It’s not common to go to a show and be utterly blown away by the opener, but Nashville-born Caitlin Rose proved herself capable of doing just that. Her voice is almost reminiscent of Zooey Deschanel, beautiful and pure. She proved just how talented she is by closing her 30-minute opening act without a microphone and just on acoustic guitar. The drop of a pin would have rung out loudly that night as the audience sat in silent awe of such an incredible voice.
Then came the main event – a five-person indie rock band out of Portland, Oregon, The Decemberists were about to take the stage. The Decemberists are comprised of front man Colin Meloy, Chris Funk, John Moen, Nate Query and Jenny Conlee, who unfortunately is not touring with the band right now due to a battle with breast cancer. Temporarily replacing Conlee on this tour is Sara Watkins of the band Nickel Creek. The quintet captured the attention of everyone in the house during their two-and-a-half-hour set.
Before The Decemberists even hit the stage, a public service announcement instructed audience members to introduce themselves to the person sitting to their left, then the person to their right. With the audience comfortably acquainted, the announcement instructed them to close their eyes and imagine being in a rain forest. Now thoroughly relaxed, the audience was ready for the show as The Decemberists took the stage.
Before the band launched into their first song, Meloy jokingly warned the audience, "You are not at the Keith Urban concert. If you meant to be at the Keith Urban concert, you will be thoroughly disappointed."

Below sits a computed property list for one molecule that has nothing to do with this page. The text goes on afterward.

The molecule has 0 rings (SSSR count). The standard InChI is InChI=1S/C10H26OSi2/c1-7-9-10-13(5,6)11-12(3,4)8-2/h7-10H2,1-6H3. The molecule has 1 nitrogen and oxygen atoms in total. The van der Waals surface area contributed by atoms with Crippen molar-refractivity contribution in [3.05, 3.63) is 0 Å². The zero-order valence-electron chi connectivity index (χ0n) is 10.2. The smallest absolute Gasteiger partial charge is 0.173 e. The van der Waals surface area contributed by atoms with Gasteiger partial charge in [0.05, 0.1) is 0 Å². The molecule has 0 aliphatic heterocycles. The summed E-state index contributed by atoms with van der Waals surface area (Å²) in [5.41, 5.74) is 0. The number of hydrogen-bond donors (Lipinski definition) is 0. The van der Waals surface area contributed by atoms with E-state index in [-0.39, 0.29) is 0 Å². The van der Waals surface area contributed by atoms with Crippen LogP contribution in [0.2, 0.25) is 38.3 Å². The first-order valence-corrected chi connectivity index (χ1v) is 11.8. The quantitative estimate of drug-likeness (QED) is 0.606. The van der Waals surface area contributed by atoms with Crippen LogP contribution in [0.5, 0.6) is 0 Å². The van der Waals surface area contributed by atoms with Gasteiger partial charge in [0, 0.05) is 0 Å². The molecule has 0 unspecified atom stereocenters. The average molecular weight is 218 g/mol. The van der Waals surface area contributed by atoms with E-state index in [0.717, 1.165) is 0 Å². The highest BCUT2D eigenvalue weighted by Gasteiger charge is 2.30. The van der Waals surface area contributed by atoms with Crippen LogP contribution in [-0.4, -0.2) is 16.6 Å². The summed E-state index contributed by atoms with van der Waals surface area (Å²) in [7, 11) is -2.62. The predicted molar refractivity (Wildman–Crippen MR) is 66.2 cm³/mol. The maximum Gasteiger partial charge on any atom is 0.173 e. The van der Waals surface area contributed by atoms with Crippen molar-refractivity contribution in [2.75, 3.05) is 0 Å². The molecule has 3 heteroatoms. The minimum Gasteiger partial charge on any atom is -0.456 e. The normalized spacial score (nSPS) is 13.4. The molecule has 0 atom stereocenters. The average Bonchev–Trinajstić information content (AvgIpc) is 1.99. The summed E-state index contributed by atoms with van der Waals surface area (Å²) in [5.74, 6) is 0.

The Decemberists opened their set with the song "Oceanside," and the crowd enjoyed the first handful of songs completely seated until Meloy addressed the audience, reassuring them that it was OK to stand up. From that point on, the atmosphere completely changed. What started off as a timid crowd was transformed into an extremely animated, eager audience.
Meloy, it turns out, is not only a talented musician but a jokester as well. He interacted jovially with the crowd and sipped red wine between songs. He told everyone how excited he was to have his family with him for this show and then added, "My son is probably the one sitting in the balcony playing on his iPad during the show."
The band made a point to direct people to their merch table, where they were selling $5 pins to honor Conlee in her fight against breast cancer.
As the night progressed, the audience’s enthusiasm seemed to escalate. Meloy’s energy transferred to the crowd and kept everyone entertained. He got down in the audience twice. Once, he jumped down with his guitar and started playing and singing, and the other time he came down to find someone to two-step with him.
Things really started to heat-up when, after a little two-stepping, Meloy belted out Johnny Cash’s “Folsom Prison Blues.” To go along with a bluesy theme, Moen (the drummer) and Meloy switched places. Moen came out and teased the audience, telling them that he had had a bad day and was subsequently “forced to torture” the audience, which led into him lying on the floor of the stage and singing the blues.
As the concert came to a conclusion, The Decemberists ended with “The Mariner’s Revenge Song,” and the audience swayed from left to right. For a moment it felt like the Ryman had transformed into a pirate ship, filled with a bunch or drunken sailors conducting a sing-along.
The night ended with an “homage to summer,” as Meloy referred to it, encoring with the beautiful “June Hymn,” a fitting end to a beautiful and musical summer evening.